One of the most important changes that we want to accomplish with the Bill is to channel much greater effort into preventing people from becoming homeless in the first place. That is our key priority. Our proposals will require local authorities to adopt a more strategic approach to tackling the causes of all forms of homelessness and to preventing its occurrence.

The Bill's first three clauses will require local housing authorities to review the position of the homeless in their area and to create a comprehensive strategy, involving all the key bodies, to prevent people from becoming homeless and to ensure that adequate resources are available to those who might become homeless. There will have to be close co-operation between housing authorities, social service authorities and, as the hon. Member for New Forest, East (Dr. Lewis) said, health authorities.

The housing authority will have to consult widely. It will be expected to talk to registered social landlords and to other voluntary and statutory agencies that have a key role in tackling the position of the homeless. All the key players will be encouraged to work together to assess the extent and the causes of homelessness, to identify the most effective solutions and to ensure that adequate accommodation, advice and support are available to those who need them.

Mr. David Drew (Stroud): I congratulate my right hon. Friend on his new role and on taking the first Bill through this Parliament. Does he agree that one of the key problems in rural areas is hidden homelessness—people being driven out of rural areas because of a lack of accommodation? Can we ensure that the other layers of local government—especially parish and town councils, which have a vested interest in keeping younger people in their communities—are engaged in the process, as they will be so important in allowing us to overcome hidden homelessness?

Mr. Byers: My hon. Friend makes an important point, and I thank him for his kind words on my appointment. He is right that the needs of rural areas are often hidden and are not exposed or publicised to the same extent as some of the derelict areas in our conurbations. That is why it is particularly important for those of us in responsible positions to ensure that their needs are not overlooked.

The measures that we are proposing to increase the amount of housing in rural settlements will begin to make a difference, but I take the point made by my hon. Friend

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the Member for Stroud (Mr. Drew). If we are talking about genuine partnership and about people working together, housing authorities and district councils must consult parish councils to make sure that the specific housing needs of rural communities are not ignored. He is also right to stress that in ensuring that a community can thrive and develop, the provision of housing to the younger generation to ensure that they are not forced to leave rural communities will become increasingly important in the months and years ahead.

The Bill also strengthens the existing safety net by providing a number of amendments to and repeals of the provisions of the Housing Act 1996. The Bill will ensure that all applicants who are unintentionally homeless and have a priority need are secured suitable accommodation for as long as is necessary until a settled home becomes available for them. This is an important change and one that will bring real benefits. To achieve this, the Bill will remove the current rule that prevents an authority from doing more than provide advice and assistance if other accommodation is available locally in the private sector.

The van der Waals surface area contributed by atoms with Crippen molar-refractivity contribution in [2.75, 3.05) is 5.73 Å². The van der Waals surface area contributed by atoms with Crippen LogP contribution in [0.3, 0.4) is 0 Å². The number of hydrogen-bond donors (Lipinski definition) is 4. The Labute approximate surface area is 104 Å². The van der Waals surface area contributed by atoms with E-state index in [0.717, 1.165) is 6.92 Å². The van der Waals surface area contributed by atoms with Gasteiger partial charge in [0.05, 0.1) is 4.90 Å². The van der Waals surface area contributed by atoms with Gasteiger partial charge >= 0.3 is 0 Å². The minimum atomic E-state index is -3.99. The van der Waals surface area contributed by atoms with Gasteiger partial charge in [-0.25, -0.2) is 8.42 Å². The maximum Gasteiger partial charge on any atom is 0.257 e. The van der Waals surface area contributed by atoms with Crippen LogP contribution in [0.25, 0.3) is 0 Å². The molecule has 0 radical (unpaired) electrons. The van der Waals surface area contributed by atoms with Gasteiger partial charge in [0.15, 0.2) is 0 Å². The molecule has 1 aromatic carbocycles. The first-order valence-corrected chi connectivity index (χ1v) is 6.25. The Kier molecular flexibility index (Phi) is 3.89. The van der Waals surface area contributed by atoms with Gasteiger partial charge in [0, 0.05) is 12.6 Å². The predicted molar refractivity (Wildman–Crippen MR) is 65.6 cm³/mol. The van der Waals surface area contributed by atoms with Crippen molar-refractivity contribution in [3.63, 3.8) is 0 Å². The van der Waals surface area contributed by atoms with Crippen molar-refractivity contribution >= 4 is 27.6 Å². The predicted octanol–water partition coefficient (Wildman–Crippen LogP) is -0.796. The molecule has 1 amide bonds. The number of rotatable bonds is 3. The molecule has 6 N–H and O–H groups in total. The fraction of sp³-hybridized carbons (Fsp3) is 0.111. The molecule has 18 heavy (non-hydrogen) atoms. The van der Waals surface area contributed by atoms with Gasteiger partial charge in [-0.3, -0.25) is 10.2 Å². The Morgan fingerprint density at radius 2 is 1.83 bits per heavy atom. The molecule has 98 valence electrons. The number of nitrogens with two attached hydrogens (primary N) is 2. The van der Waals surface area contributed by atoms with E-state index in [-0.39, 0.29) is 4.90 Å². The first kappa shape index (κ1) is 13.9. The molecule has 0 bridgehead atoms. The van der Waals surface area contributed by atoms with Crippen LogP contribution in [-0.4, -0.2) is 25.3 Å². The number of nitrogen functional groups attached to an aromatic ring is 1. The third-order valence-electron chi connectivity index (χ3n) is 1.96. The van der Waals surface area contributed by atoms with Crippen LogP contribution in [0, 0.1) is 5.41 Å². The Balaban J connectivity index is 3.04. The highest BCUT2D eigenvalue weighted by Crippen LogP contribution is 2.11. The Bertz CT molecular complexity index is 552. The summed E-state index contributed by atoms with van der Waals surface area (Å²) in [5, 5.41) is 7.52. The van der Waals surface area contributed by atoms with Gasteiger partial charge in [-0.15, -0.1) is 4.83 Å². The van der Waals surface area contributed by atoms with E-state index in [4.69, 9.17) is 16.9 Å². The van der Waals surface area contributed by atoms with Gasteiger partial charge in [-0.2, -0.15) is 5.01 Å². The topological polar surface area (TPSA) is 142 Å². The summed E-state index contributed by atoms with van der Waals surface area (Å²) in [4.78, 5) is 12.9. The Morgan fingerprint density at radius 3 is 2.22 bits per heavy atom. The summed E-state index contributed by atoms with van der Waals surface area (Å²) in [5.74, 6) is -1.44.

Clause 6 will remove the current two-year limit on the main homelessness duty to secure suitable accommodation. The 1996 Act gives authorities the discretion to continue to accommodate beyond two years, but their statutory obligation to provide assistance ends at that point. That gives homeless households cause for great uncertainty about their future and about whether they will continue to have a home. That needs to go; under this Bill, it will.

The Bill will also remove the restriction that prevents authorities from using their own housing stock to discharge their statutory obligations and to provide short-term accommodation for homeless people for more than two years in three. This is unhelpful and bureaucratic, and it limits local authorities' flexibility to secure adequate short-term accommodation. As the law stands, when a local authority decides to exercise discretion to continue to accommodate beyond two years a household that has been accommodated in local authority housing, the authority must secure alternative accommodation from another landlord—at a cost—uprooting the household in the process. This is red tape and bureaucracy and the hon. Member for Buckingham (Mr. Bercow) will be pleased that we are cutting it. The measure, which we will do away with, creates delay, is costly and is disruptive. Under the Bill, it will come to an end.

The Bill will make an number of important changes to the current legislation to strengthen the protection available to homeless people. Clause 10 will provide stronger protection for those at risk of violence. It will make clear that applicants who would be at risk of violence or who would face serious threats of violence if they remained in their current home must be treated as homeless by the local authority. At present, it is at the discretion of individual authorities to decide whether a threat of violence means that it would not be reasonable for someone to continue to live in that same property.